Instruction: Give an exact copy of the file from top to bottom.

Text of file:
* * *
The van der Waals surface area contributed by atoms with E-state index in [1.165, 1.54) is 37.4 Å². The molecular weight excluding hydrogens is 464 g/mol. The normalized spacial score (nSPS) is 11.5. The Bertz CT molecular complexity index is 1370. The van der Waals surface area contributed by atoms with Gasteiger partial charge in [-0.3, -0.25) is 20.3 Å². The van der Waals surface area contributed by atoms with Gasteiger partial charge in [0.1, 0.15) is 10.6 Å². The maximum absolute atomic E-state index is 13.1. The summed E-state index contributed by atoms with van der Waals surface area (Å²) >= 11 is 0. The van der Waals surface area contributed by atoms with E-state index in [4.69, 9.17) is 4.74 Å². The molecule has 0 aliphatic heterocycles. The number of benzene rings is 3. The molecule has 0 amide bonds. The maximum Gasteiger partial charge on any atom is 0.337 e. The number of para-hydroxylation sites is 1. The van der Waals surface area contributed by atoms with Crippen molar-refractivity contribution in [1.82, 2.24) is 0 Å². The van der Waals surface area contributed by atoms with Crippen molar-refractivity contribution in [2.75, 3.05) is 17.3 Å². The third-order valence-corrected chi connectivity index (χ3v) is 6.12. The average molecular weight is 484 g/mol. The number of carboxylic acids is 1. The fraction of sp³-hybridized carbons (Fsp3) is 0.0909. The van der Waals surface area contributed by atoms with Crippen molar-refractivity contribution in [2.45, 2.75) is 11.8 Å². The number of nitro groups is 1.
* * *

The van der Waals surface area contributed by atoms with E-state index in [1.165, 1.54) is 37.4 Å². The molecular weight excluding hydrogens is 464 g/mol. The normalized spacial score (nSPS) is 11.5. The Bertz CT molecular complexity index is 1370. The van der Waals surface area contributed by atoms with Gasteiger partial charge in [-0.3, -0.25) is 20.3 Å². The van der Waals surface area contributed by atoms with Gasteiger partial charge in [0.1, 0.15) is 10.6 Å². The maximum absolute atomic E-state index is 13.1. The summed E-state index contributed by atoms with van der Waals surface area (Å²) >= 11 is 0. The van der Waals surface area contributed by atoms with E-state index in [4.69, 9.17) is 4.74 Å². The molecule has 0 aliphatic heterocycles. The number of benzene rings is 3. The molecule has 0 amide bonds. The maximum Gasteiger partial charge on any atom is 0.337 e. The number of para-hydroxylation sites is 1. The van der Waals surface area contributed by atoms with Crippen molar-refractivity contribution in [1.82, 2.24) is 0 Å². The van der Waals surface area contributed by atoms with Crippen molar-refractivity contribution in [2.75, 3.05) is 17.3 Å². The third-order valence-corrected chi connectivity index (χ3v) is 6.12. The average molecular weight is 484 g/mol. The number of carboxylic acids is 1. The fraction of sp³-hybridized carbons (Fsp3) is 0.0909. The van der Waals surface area contributed by atoms with Crippen molar-refractivity contribution in [2.45, 2.75) is 11.8 Å². The number of nitro groups is 1.